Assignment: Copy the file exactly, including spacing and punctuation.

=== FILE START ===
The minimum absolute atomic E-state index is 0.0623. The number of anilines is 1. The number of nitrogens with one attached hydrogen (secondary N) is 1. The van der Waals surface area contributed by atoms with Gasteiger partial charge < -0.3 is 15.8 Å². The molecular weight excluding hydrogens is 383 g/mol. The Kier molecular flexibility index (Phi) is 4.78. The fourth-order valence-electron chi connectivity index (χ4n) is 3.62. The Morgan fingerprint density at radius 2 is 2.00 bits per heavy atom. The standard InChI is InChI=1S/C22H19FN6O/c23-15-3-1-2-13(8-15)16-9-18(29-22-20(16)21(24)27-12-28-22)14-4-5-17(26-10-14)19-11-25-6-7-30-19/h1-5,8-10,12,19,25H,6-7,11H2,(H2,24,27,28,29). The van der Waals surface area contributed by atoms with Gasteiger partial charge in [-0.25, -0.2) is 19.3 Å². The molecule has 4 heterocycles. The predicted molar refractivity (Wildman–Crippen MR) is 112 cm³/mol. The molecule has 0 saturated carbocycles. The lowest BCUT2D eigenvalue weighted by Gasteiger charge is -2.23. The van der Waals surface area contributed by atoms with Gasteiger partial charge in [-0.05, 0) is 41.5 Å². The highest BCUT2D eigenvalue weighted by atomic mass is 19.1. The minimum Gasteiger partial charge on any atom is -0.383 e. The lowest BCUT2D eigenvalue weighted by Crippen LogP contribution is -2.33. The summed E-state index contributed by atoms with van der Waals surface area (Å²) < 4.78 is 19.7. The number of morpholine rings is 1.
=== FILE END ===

The minimum absolute atomic E-state index is 0.0623. The number of anilines is 1. The number of nitrogens with one attached hydrogen (secondary N) is 1. The van der Waals surface area contributed by atoms with Gasteiger partial charge < -0.3 is 15.8 Å². The molecular weight excluding hydrogens is 383 g/mol. The Kier molecular flexibility index (Phi) is 4.78. The fourth-order valence-electron chi connectivity index (χ4n) is 3.62. The Morgan fingerprint density at radius 2 is 2.00 bits per heavy atom. The standard InChI is InChI=1S/C22H19FN6O/c23-15-3-1-2-13(8-15)16-9-18(29-22-20(16)21(24)27-12-28-22)14-4-5-17(26-10-14)19-11-25-6-7-30-19/h1-5,8-10,12,19,25H,6-7,11H2,(H2,24,27,28,29). The van der Waals surface area contributed by atoms with Gasteiger partial charge in [-0.25, -0.2) is 19.3 Å². The molecule has 4 heterocycles. The predicted molar refractivity (Wildman–Crippen MR) is 112 cm³/mol. The molecule has 0 saturated carbocycles. The lowest BCUT2D eigenvalue weighted by Gasteiger charge is -2.23. The van der Waals surface area contributed by atoms with Gasteiger partial charge in [-0.05, 0) is 41.5 Å². The highest BCUT2D eigenvalue weighted by atomic mass is 19.1. The minimum Gasteiger partial charge on any atom is -0.383 e. The lowest BCUT2D eigenvalue weighted by Crippen LogP contribution is -2.33. The summed E-state index contributed by atoms with van der Waals surface area (Å²) < 4.78 is 19.7. The number of morpholine rings is 1.